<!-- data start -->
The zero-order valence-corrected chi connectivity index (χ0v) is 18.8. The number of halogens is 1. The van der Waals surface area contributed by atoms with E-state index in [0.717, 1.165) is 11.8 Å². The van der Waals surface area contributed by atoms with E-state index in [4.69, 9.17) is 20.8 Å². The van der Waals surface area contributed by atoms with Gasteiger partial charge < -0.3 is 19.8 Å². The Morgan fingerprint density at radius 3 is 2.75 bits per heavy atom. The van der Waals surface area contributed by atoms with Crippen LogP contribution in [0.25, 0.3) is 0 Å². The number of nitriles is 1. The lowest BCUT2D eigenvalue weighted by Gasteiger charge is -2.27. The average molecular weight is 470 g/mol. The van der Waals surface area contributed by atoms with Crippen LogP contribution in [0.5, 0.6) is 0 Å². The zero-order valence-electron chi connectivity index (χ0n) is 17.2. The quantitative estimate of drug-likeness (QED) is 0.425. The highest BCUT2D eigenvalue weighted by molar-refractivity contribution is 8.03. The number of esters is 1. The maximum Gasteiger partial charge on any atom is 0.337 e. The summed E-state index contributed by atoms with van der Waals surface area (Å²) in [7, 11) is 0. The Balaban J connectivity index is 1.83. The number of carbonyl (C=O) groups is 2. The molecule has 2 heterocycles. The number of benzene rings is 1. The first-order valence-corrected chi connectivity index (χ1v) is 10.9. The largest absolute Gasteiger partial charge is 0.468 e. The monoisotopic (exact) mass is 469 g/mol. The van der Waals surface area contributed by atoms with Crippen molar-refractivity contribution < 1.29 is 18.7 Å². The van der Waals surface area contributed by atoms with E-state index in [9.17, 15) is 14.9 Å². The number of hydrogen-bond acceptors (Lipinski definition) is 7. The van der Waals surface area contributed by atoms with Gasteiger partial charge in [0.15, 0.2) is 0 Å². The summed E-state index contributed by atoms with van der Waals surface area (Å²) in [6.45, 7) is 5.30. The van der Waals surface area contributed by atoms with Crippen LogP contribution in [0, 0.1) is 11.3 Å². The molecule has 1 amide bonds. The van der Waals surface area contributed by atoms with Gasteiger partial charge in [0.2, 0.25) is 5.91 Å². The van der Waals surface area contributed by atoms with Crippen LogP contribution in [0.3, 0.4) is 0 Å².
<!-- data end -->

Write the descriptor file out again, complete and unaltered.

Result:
The zero-order valence-corrected chi connectivity index (χ0v) is 18.8. The number of halogens is 1. The van der Waals surface area contributed by atoms with E-state index in [0.717, 1.165) is 11.8 Å². The van der Waals surface area contributed by atoms with E-state index in [4.69, 9.17) is 20.8 Å². The van der Waals surface area contributed by atoms with Gasteiger partial charge < -0.3 is 19.8 Å². The Morgan fingerprint density at radius 3 is 2.75 bits per heavy atom. The van der Waals surface area contributed by atoms with Crippen LogP contribution in [0.25, 0.3) is 0 Å². The number of nitriles is 1. The lowest BCUT2D eigenvalue weighted by Gasteiger charge is -2.27. The average molecular weight is 470 g/mol. The van der Waals surface area contributed by atoms with Crippen LogP contribution in [0.5, 0.6) is 0 Å². The zero-order valence-electron chi connectivity index (χ0n) is 17.2. The quantitative estimate of drug-likeness (QED) is 0.425. The highest BCUT2D eigenvalue weighted by molar-refractivity contribution is 8.03. The number of esters is 1. The maximum Gasteiger partial charge on any atom is 0.337 e. The summed E-state index contributed by atoms with van der Waals surface area (Å²) in [7, 11) is 0. The Balaban J connectivity index is 1.83. The number of carbonyl (C=O) groups is 2. The molecule has 2 heterocycles. The number of benzene rings is 1. The first-order valence-corrected chi connectivity index (χ1v) is 10.9. The largest absolute Gasteiger partial charge is 0.468 e. The monoisotopic (exact) mass is 469 g/mol. The van der Waals surface area contributed by atoms with Crippen molar-refractivity contribution < 1.29 is 18.7 Å². The van der Waals surface area contributed by atoms with E-state index in [9.17, 15) is 14.9 Å². The number of hydrogen-bond acceptors (Lipinski definition) is 7. The van der Waals surface area contributed by atoms with Gasteiger partial charge in [0.15, 0.2) is 0 Å². The summed E-state index contributed by atoms with van der Waals surface area (Å²) in [6.45, 7) is 5.30. The van der Waals surface area contributed by atoms with Crippen LogP contribution in [0, 0.1) is 11.3 Å². The molecule has 1 amide bonds. The van der Waals surface area contributed by atoms with Gasteiger partial charge in [0.2, 0.25) is 5.91 Å². The van der Waals surface area contributed by atoms with Crippen LogP contribution in [0.3, 0.4) is 0 Å².